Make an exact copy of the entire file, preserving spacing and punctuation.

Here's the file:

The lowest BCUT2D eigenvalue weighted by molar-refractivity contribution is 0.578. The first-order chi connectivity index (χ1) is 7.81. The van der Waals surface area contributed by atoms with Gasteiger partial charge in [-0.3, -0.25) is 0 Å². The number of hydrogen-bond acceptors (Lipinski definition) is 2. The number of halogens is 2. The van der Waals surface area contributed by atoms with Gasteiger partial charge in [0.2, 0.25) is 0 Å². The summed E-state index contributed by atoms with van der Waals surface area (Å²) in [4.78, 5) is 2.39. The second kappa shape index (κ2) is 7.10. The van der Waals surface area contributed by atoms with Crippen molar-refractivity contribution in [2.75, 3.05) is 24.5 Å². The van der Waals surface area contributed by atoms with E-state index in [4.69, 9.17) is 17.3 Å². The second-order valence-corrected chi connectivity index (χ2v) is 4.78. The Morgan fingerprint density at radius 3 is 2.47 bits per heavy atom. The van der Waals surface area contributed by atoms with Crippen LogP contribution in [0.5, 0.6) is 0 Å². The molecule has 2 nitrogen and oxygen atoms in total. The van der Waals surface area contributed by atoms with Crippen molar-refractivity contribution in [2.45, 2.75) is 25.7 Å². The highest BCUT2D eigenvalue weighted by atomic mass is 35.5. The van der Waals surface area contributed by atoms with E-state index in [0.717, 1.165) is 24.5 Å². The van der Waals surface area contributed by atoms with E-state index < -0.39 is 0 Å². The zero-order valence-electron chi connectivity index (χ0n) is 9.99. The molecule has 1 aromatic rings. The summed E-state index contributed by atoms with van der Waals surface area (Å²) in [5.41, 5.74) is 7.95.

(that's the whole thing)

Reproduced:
The lowest BCUT2D eigenvalue weighted by molar-refractivity contribution is 0.578. The first-order chi connectivity index (χ1) is 7.81. The van der Waals surface area contributed by atoms with Gasteiger partial charge in [-0.3, -0.25) is 0 Å². The number of hydrogen-bond acceptors (Lipinski definition) is 2. The number of halogens is 2. The van der Waals surface area contributed by atoms with Gasteiger partial charge in [0.2, 0.25) is 0 Å². The summed E-state index contributed by atoms with van der Waals surface area (Å²) in [4.78, 5) is 2.39. The second kappa shape index (κ2) is 7.10. The van der Waals surface area contributed by atoms with Crippen molar-refractivity contribution in [2.75, 3.05) is 24.5 Å². The van der Waals surface area contributed by atoms with E-state index in [4.69, 9.17) is 17.3 Å². The second-order valence-corrected chi connectivity index (χ2v) is 4.78. The Morgan fingerprint density at radius 3 is 2.47 bits per heavy atom. The van der Waals surface area contributed by atoms with Crippen LogP contribution in [0.5, 0.6) is 0 Å². The molecule has 2 nitrogen and oxygen atoms in total. The van der Waals surface area contributed by atoms with Crippen molar-refractivity contribution in [2.45, 2.75) is 25.7 Å². The highest BCUT2D eigenvalue weighted by atomic mass is 35.5. The van der Waals surface area contributed by atoms with E-state index in [0.717, 1.165) is 24.5 Å². The van der Waals surface area contributed by atoms with E-state index < -0.39 is 0 Å². The zero-order valence-electron chi connectivity index (χ0n) is 9.99. The molecule has 1 aromatic rings. The summed E-state index contributed by atoms with van der Waals surface area (Å²) in [5.41, 5.74) is 7.95.